Paranormal love-comedy ahoy! CODE-E promises 12 episodes of blushing and giggling, Tuesdays at 26:43 JST on Meetele.
It’s based on a concept by Sakaki Ichirou (Scrapped Princess) and directed by Katou Toshiyuki, who is collaborating with Studio DEEN, just like their previous show Full Moon wo Sagashite. Can’t complain about pedigree.
Set ten years from now, the story’s about 17-year-old glasses girl Ebihara Chinami, who’s just moved to a new place and is switching schools for the millionth time. She’s terrified of all things electronic, and does her utmost to keep at a safe distance, because whenever Chinami gets worked up, she radiates electromagnetic waves that wreak havoc with helpful devices like cellphones and ATM machines. After a detailed account of her trip to school, she’s guided around campus by Komatsuna Keiko, a friendly classmate. Chinami takes careful notes whenever she comes across gear she might accidentally destroy, and eventually passes by the Science Research Club, where her eyes catch those of the only member – Kannagi Koutarou. He notices the strange blips appearing in Chinami’s presence and decides to investigate by expressing an interest in her body. She interprets this slightly differently, and as a consequence most of the school’s technology explodes.
Very few are going to be impressed by the artwork in CODE-E, but the music is pretty catchy, and after the intro it was hard not to think about Read or Die. Chinami is voiced by the unknown Hashimoto Mai, but she does a fine job. Her love interest is done by Nomura Katsuhito (Seto in I”s Pure) in a forgettable harem hero fashion, but instead we’re treated to the bouncy Momoi Haruko (San in Seto no Hanayome) as the funny-haired classmate, and the sharp Nazuka Kaori (Eureka in Eureka Seven) as Sonomi, whose crush on Kannagi is likely to complicate matters. It’s also pleasant to see the teacher from Twin Spica appear as the mysterious gloom girl Saihashi Yuma, although Mizuno Risa has been in other things since then.
With its mellow pace and sweet heroine it’s hard to dislike CODE-E, and I’m curious to see if this will be a regular love comedy or take that step into paranormal Read or Die action later on. Maybe we’ll get a little bit of both, but it’s too early to tell. Wonder if I’m the only one to think “Charlie’s Angels?” at the end of the opening song.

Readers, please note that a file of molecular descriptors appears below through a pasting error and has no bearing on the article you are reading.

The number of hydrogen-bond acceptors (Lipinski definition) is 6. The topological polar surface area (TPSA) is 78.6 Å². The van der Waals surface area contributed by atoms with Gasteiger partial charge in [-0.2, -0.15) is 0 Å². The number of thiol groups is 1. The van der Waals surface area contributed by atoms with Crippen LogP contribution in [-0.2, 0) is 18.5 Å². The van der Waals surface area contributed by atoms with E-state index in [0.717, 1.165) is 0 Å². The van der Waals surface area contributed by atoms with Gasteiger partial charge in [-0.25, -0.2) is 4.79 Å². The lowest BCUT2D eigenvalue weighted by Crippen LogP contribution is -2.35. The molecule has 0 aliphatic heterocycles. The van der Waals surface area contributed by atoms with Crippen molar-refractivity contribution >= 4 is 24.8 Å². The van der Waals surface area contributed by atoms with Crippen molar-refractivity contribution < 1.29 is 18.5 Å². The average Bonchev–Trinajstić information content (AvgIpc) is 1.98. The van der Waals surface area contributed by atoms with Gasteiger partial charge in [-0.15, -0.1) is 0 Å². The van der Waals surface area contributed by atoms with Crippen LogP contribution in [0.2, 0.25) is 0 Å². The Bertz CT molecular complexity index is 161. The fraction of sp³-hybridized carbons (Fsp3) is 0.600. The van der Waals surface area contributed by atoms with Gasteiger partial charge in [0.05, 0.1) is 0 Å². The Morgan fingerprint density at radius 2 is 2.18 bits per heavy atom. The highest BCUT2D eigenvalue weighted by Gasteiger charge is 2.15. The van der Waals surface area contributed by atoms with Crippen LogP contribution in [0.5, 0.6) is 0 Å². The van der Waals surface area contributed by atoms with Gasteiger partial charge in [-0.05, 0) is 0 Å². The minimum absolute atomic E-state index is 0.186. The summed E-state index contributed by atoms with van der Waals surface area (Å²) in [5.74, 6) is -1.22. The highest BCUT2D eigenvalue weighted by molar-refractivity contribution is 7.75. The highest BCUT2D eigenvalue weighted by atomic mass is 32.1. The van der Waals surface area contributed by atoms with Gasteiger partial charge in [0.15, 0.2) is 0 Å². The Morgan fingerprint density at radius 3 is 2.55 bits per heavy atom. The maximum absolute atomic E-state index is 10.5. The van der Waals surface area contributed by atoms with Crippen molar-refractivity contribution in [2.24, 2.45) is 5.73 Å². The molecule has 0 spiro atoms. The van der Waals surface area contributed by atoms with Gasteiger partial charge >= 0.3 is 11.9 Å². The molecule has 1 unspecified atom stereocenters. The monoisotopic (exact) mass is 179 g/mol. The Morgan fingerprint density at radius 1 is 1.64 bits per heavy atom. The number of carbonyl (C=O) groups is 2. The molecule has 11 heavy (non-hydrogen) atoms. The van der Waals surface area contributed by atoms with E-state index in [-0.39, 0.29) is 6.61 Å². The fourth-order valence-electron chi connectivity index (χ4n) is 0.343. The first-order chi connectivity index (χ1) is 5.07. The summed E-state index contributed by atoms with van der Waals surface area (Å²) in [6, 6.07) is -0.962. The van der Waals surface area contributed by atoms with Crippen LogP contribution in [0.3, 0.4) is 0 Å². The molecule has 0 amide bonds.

Reminds me of: Read or Die minus cool stuff plus romantic silliness.
Guns and swords and dead people converge in the stylish new action show Zombie-Loan, running Tuesdays at 26:40 JST on TV Asahi.
PEACH-PIT is a manga-producing duo famous for their cult hit Rozen Maiden, and perhaps infamous for the earlier DearS. Which path their latest offspring Zombie-Loan takes remains to be seen, but director Nishimori Akira (Peto Peto-san) joins series composer Tomioka Atsuhiro (Vandread) to make an attempt.
Brimming with originality, the first episode introduces Kita Michiru, a weak-willed young lady who wears special glasses to disable her supernatural eyes, which otherwise allow her to see dark rings clasped around dying people’s necks. She runs into the secretly dead popularity princes Chika and Shito (with matching black rings), who persuade her to assist them in their job at the Zombie-Loan company, where they kill evil zombies to work off a debt that grants them living bodies.
The art certainly has a distinct style, and uses dark neon green with a dash of purple to bring about a zombie mood. It’s animated adequately by studio Xebec M2, having just finished up Hitohira. In regards to audio, the music goes through one ear and out the other, but they’ve scraped together quite an impressive cast, with super-seiyuu Sakurai Takahiro (Suzaku in Code Geass) and Suzumura Kenichi (Shinn Asuka in Gundam Seed Destiny) playing the boys, while Kuwashima Houko (Claire in Claymore) and Saitou Chiwa (Hazuki in Tsukuyomi) play the girls… No wait, the hat person is a boy too. Anyway, despite the very talented actress, Michiru’s voice soon becomes grating, and it’s sad to see the gang so misused; even Sakurai sounds dull.
To me this is a case of style without substance, where I’m not particularly fond of the style. There’s just nothing to set it apart from the myriad of other supernatural action shows, and as a result it’s hard to think of nice things to write, but I’m sure it’ll intrigue someone. Perhaps you like zombies?
Reminds me of: Venus Versus Virus